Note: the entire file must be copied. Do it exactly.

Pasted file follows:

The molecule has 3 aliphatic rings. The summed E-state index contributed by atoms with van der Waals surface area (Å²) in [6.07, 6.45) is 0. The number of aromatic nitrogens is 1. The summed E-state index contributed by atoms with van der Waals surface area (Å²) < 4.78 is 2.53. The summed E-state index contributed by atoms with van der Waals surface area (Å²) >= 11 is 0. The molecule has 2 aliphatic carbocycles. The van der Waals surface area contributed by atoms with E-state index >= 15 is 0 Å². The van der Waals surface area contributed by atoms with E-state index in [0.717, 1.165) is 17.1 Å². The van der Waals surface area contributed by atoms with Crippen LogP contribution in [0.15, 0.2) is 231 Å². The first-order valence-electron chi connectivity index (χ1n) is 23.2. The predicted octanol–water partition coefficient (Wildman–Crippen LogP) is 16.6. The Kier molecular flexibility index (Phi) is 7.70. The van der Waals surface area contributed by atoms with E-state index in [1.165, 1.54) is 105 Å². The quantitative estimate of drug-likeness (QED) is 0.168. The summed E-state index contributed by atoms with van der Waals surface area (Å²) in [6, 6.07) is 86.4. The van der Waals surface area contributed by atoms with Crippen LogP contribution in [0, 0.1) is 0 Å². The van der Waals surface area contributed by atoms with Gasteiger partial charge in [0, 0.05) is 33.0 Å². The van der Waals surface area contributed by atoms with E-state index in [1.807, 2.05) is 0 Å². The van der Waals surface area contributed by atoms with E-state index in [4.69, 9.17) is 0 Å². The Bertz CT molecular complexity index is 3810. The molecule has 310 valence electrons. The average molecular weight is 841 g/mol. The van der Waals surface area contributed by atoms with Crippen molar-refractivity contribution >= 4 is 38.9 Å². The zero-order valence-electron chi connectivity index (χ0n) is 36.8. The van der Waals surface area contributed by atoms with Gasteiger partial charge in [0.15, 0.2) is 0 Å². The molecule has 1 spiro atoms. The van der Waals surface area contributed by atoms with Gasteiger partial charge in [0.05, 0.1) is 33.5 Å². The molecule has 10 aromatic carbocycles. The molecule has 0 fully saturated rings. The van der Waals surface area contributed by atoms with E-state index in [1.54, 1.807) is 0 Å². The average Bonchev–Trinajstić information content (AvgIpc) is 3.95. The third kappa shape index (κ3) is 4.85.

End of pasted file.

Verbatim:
The molecule has 3 aliphatic rings. The summed E-state index contributed by atoms with van der Waals surface area (Å²) in [6.07, 6.45) is 0. The number of aromatic nitrogens is 1. The summed E-state index contributed by atoms with van der Waals surface area (Å²) < 4.78 is 2.53. The summed E-state index contributed by atoms with van der Waals surface area (Å²) >= 11 is 0. The molecule has 2 aliphatic carbocycles. The van der Waals surface area contributed by atoms with E-state index >= 15 is 0 Å². The van der Waals surface area contributed by atoms with E-state index in [0.717, 1.165) is 17.1 Å². The van der Waals surface area contributed by atoms with Crippen LogP contribution in [0.15, 0.2) is 231 Å². The first-order valence-electron chi connectivity index (χ1n) is 23.2. The predicted octanol–water partition coefficient (Wildman–Crippen LogP) is 16.6. The Kier molecular flexibility index (Phi) is 7.70. The van der Waals surface area contributed by atoms with E-state index in [1.165, 1.54) is 105 Å². The quantitative estimate of drug-likeness (QED) is 0.168. The summed E-state index contributed by atoms with van der Waals surface area (Å²) in [6, 6.07) is 86.4. The van der Waals surface area contributed by atoms with Crippen LogP contribution in [0, 0.1) is 0 Å². The van der Waals surface area contributed by atoms with Gasteiger partial charge in [0, 0.05) is 33.0 Å². The van der Waals surface area contributed by atoms with E-state index in [1.807, 2.05) is 0 Å². The van der Waals surface area contributed by atoms with E-state index in [4.69, 9.17) is 0 Å². The Bertz CT molecular complexity index is 3810. The molecule has 310 valence electrons. The average molecular weight is 841 g/mol. The van der Waals surface area contributed by atoms with Crippen molar-refractivity contribution >= 4 is 38.9 Å². The zero-order valence-electron chi connectivity index (χ0n) is 36.8. The van der Waals surface area contributed by atoms with Gasteiger partial charge in [0.15, 0.2) is 0 Å². The molecule has 1 spiro atoms. The van der Waals surface area contributed by atoms with Gasteiger partial charge in [0.05, 0.1) is 33.5 Å². The molecule has 10 aromatic carbocycles. The molecule has 0 fully saturated rings. The van der Waals surface area contributed by atoms with E-state index in [1.54, 1.807) is 0 Å². The average Bonchev–Trinajstić information content (AvgIpc) is 3.95. The third kappa shape index (κ3) is 4.85.